His panic erupted into anger. Rage tore through his body and weakened some of the dam holding back the Chi’karda. He screamed and tried again, pulling on whatever lever he sensed that controlled the link between him and the Realities. The surge came, rushed through him like a flood, filling him with relief as strong as the power itself.

Still flying through the air, still attached to the cord, he didn’t wait, didn’t allow himself even a second to enjoy the swell of pleasure. He threw everything he had at the object holding him captive.

This time he didn’t hear the thunderclap at all, just felt it. A thump of violence that jarred his bones and rattled his skull. The blinding light around him brightened even more, intense with heat and pressure. The rope around his waist jerked forward, pulling his body along with it. A sprinkle of pain cut through the numbness, making him reach for his back. But his fingers were numb too, and he felt nothing there. All was blunt and dull and lifeless. Nothing made sense anymore. His brain began to shut down.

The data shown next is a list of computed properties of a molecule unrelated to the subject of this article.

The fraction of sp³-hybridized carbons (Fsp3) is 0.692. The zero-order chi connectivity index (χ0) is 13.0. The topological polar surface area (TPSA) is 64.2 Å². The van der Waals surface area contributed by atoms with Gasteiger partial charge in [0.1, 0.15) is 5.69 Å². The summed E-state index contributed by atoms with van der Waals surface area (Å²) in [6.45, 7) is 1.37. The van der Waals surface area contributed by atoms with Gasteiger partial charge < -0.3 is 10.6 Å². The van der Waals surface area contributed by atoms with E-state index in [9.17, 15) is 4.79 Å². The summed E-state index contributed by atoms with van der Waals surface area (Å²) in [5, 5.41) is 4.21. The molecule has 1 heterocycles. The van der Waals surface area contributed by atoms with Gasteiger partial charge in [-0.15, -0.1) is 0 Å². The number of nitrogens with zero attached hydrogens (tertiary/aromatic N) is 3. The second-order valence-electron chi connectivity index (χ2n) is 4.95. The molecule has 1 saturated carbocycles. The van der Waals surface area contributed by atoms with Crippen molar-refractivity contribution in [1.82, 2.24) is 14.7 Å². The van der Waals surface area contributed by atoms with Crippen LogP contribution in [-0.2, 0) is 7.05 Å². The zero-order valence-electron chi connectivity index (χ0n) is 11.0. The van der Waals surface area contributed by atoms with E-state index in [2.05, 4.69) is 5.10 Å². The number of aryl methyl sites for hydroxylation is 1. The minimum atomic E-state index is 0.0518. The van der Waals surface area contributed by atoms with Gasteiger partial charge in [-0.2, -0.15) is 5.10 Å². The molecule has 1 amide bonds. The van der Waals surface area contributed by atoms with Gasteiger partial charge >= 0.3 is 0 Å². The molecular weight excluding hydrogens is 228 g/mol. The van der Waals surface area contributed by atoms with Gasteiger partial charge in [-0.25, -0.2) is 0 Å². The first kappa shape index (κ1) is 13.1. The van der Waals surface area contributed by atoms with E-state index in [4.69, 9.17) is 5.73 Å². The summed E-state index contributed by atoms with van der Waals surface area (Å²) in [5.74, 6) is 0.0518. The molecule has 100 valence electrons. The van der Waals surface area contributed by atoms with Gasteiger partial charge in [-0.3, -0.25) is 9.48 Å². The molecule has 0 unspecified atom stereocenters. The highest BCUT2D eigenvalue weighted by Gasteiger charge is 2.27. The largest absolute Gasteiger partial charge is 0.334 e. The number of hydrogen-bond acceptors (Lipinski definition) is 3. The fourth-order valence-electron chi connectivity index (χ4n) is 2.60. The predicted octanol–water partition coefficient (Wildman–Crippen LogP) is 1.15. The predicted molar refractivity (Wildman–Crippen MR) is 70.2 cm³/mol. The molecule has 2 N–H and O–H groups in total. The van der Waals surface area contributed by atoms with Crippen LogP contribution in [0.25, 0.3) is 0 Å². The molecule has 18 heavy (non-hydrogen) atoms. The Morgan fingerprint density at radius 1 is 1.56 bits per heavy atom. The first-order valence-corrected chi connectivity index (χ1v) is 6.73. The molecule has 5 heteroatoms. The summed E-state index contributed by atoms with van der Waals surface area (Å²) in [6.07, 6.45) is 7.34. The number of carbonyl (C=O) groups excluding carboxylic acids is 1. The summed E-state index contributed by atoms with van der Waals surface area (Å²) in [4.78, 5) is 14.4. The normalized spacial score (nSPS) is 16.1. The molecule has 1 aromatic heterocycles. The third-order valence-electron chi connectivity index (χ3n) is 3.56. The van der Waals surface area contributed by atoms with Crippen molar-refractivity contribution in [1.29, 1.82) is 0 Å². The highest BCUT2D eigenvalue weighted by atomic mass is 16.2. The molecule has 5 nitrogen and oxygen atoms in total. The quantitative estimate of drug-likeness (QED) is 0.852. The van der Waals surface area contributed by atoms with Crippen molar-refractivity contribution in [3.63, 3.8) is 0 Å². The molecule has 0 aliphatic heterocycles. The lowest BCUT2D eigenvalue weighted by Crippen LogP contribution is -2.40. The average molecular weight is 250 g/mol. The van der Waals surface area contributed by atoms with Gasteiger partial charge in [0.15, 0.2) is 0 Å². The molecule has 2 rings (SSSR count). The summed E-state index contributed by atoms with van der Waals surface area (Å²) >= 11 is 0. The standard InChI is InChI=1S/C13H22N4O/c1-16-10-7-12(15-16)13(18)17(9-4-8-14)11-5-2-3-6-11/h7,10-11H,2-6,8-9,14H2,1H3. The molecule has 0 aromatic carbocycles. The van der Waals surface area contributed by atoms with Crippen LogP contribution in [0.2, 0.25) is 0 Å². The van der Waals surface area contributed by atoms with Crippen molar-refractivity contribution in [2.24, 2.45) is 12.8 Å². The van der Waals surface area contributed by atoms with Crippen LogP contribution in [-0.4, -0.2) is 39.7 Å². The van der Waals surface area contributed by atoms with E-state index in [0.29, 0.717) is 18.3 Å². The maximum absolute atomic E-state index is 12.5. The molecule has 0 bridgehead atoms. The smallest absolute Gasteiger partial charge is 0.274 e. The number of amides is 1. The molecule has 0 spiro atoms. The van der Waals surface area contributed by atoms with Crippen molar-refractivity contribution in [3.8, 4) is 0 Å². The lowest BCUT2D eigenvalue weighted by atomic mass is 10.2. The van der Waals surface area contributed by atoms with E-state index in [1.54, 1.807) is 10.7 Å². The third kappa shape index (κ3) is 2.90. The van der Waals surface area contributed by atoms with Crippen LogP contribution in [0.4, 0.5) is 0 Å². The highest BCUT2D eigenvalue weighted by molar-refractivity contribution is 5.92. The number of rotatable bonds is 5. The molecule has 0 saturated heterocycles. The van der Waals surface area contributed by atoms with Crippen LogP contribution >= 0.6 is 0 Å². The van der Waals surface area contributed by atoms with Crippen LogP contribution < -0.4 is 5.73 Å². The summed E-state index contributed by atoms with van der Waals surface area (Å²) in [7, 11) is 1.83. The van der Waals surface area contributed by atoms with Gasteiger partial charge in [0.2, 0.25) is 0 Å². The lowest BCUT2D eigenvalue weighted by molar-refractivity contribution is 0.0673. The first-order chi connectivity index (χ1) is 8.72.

His hearing came back just long enough for him to hear that clicking sound again. Then everything exploded in a rush of movement, and darkness engulfed him.

Chu needed a break from his run-down excuse for a temporary office. Maybe a permanent break. He hated the little place, and he missed the power of being in charge, of being seen as the man in charge.

Reginald Chu stood in the newly built laboratory, leaning against the railing as he stared down at the massive chamber. It was seven or eight football fields wide and at least three tall. Big. Really, really big. Even larger than the chamber inside the mountain palace, which Atticus Higginbottom had brought crumbling down right before Chu was sent to the Nonex. Tick. The little rat.